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Swiss Gift Accounts for Children Compared

January 8, 2024 - Daniel Dreier

Get informed about gift accounts to save money for a child and compare gift accounts for children from major Swiss banks.

Whether out of awkwardness, pragmatism, or simply because they want to, many Swiss choose to gift money to their children, grandchildren, or godchildren on special occasions.

To enable people to gift children money in a way that encourages saving, Swiss banks offer gift accounts for children. A gift account is opened and managed by an adult, but the account is nominally in the child’s name, and the money is designated for the child.

What are gift accounts used for?

By opening a gift account in which to deposit your financial gifts, you ensure that your child, niece or nephew, grandchild, or godchild, will only receive the money when they reach a certain age. The idea is that the child will use the money, including interest earned, in a more sensible way when they are older.

For example, the money could be used to help pay for the child’s education.

How secure are Swiss gift accounts?

Gift accounts are just as secure as other Swiss bank accounts. If the bank were to go bankrupt, the account balance would be covered by Swiss bank depositor protection, up to a maximum of 100,000 francs per bank and customer.

When is the account transferred to the child?

The gift account is officially transferred to the child as soon as the child reaches a predefined age. At a lot of Swiss banks, the transfer of ownership happens automatically when the child reaches the age of 18. Other banks let you choose the age for the account transfer.

Many Swiss banks provide you with a special gift certificate that you can give to the child when the account is transferred to them.

Until the child reaches the required age, only authorized adults are able to access the money in the account and deposit money into the account. The child cannot make any withdrawals.

Can I withdraw money from gift accounts that I open?

Each bank has its own rules governing whether adults can withdraw money from gift accounts that they manage. Some banks require you to justify the withdrawal, or even to prove how the money is spent. Some banks will deny withdrawals that are not in the child’s best interest.

The legal status of gift accounts is unclear, and each bank interprets the rules differently. The basic rule is: If an account is opened for a child, the account balance should belong to the child.

Does the money belong to the child?

From a legal standpoint, the money in a gift account is part of the estate of the adult who manages the account. If you die before the child reaches the required age for the account transfer, the child will only receive the money if you specifically leave that amount to them in your will, in keeping with Swiss inheritance rules.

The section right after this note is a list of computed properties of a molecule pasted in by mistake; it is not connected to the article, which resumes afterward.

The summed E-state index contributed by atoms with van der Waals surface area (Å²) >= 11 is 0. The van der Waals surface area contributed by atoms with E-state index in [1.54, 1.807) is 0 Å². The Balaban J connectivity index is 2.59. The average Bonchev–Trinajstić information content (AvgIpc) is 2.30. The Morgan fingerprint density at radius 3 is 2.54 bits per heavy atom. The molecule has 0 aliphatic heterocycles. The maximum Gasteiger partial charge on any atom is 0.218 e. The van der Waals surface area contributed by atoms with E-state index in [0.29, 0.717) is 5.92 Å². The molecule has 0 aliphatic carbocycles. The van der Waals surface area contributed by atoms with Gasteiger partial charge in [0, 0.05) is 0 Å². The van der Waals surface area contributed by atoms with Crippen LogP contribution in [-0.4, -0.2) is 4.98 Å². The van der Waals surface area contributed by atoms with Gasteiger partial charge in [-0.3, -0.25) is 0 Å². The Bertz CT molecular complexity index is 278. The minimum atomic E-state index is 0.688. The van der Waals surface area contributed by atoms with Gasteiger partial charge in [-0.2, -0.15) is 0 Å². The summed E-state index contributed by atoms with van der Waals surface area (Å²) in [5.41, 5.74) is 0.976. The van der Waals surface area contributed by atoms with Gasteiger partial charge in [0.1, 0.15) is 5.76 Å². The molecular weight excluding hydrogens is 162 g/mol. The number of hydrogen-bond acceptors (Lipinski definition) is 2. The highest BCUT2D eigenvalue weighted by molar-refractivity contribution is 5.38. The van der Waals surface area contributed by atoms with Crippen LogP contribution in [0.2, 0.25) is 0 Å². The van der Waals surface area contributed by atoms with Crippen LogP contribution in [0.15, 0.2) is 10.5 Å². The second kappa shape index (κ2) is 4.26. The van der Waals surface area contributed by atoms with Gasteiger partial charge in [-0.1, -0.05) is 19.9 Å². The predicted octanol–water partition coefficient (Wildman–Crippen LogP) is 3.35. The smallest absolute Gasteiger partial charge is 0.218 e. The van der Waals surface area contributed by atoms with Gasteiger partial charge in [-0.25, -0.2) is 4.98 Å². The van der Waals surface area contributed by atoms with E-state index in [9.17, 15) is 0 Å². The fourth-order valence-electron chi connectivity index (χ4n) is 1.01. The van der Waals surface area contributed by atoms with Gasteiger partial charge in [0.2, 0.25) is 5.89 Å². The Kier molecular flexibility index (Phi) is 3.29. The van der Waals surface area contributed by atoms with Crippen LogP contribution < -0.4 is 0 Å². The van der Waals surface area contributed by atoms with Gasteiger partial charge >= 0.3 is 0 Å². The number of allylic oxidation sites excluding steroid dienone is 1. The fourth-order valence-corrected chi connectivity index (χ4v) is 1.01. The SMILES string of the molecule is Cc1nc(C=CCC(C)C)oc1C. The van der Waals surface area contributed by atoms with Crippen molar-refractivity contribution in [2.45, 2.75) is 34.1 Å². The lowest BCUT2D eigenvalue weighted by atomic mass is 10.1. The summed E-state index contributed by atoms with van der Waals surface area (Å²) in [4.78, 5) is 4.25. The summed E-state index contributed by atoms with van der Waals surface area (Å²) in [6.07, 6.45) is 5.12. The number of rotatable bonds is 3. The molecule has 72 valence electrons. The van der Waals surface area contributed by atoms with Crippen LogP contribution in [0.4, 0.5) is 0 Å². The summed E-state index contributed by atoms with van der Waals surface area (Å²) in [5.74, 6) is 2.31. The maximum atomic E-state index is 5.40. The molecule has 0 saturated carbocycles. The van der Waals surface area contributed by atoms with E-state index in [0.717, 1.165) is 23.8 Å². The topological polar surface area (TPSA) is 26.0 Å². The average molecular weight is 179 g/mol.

How much interest do banks pay for gift account balances?

Gift accounts are a type of savings account. As with other savings accounts, there are no basic, ongoing account fees. The interest rates are normally identical to those of youth savings accounts.

As with youth savings accounts, interest rates vary considerably between banks. Comparing savings accounts before you open a gift savings account is a good financial move.

Overview of annual interest rates for gift accounts from major Swiss banks:

Bank Annual interest rate
Bank Cler 1% up to CHF 25,000, and 0.80% for the
portion of the account balance that exceeds
CHF 25,000
Banque Cantonale de Genève 1% for up to CHF 25,000, and 0.25% for the
portion of the account balance that exceeds
CHF 25,000.
0% for the portion of the account balance
that exceeds CHF 100,000.
Basellandschaftliche Kantonalbank 1% for up to CHF 20,000, and 0.50% for the
portion of the account balance that exceeds
CHF 20,000.
Basler Kantonalbank 1% for up to CHF 20,000, and 0.65% for the
portion of the account balance that exceeds
CHF 20,000.
Berner Kantonalbank 1.25% for up to CHF 10,000, and 0.75% for
the portion of the account balance that
exceeds CHF 20,000.
Luzerner Kantonalbank 1.25% for up to CHF 20,000, and 1% for
the portion of the account balance that
exceeds CHF 20,000.
0.90% for the portion of the account
balance that exceeds CHF 100,000.
Migros Bank 1.25% for up to CHF 25,000, and 0.75% for
the portion of the account balance that
exceeds CHF 25,000.
0% for the portion of the account balance
that exceeds CHF 100,000.
Raiffeisen* 0.85% for up to CHF 20,000, and 0.75%
for the portion of the account balance that
exceeds CHF 20,000.
UBS 1% for up to CHF 50,000, and 0.30% for
the portion of the account balance that
exceeds CHF 50,000.
Zuger Kantonalbank 1.1% for up to CHF 25,000, and 0.5% for
the portion of the account balance that
exceeds CHF 25,000.
0% for the portion of the account balance
that exceeds CHF 200,000.
Zürcher Kantonalbank 1.1% for up to CHF 50,000, and 0.25%
for the portion of the account balance that
exceeds CHF 50,000.
0% for the portion of the account balance
that exceeds CHF 250,000.

* Raiffeisen Zurich. Interest rates may vary between different Raiffeisen banks.

 

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Editor Daniel Dreier
Daniel Dreier is editor and personal finance expert at moneyland.ch.
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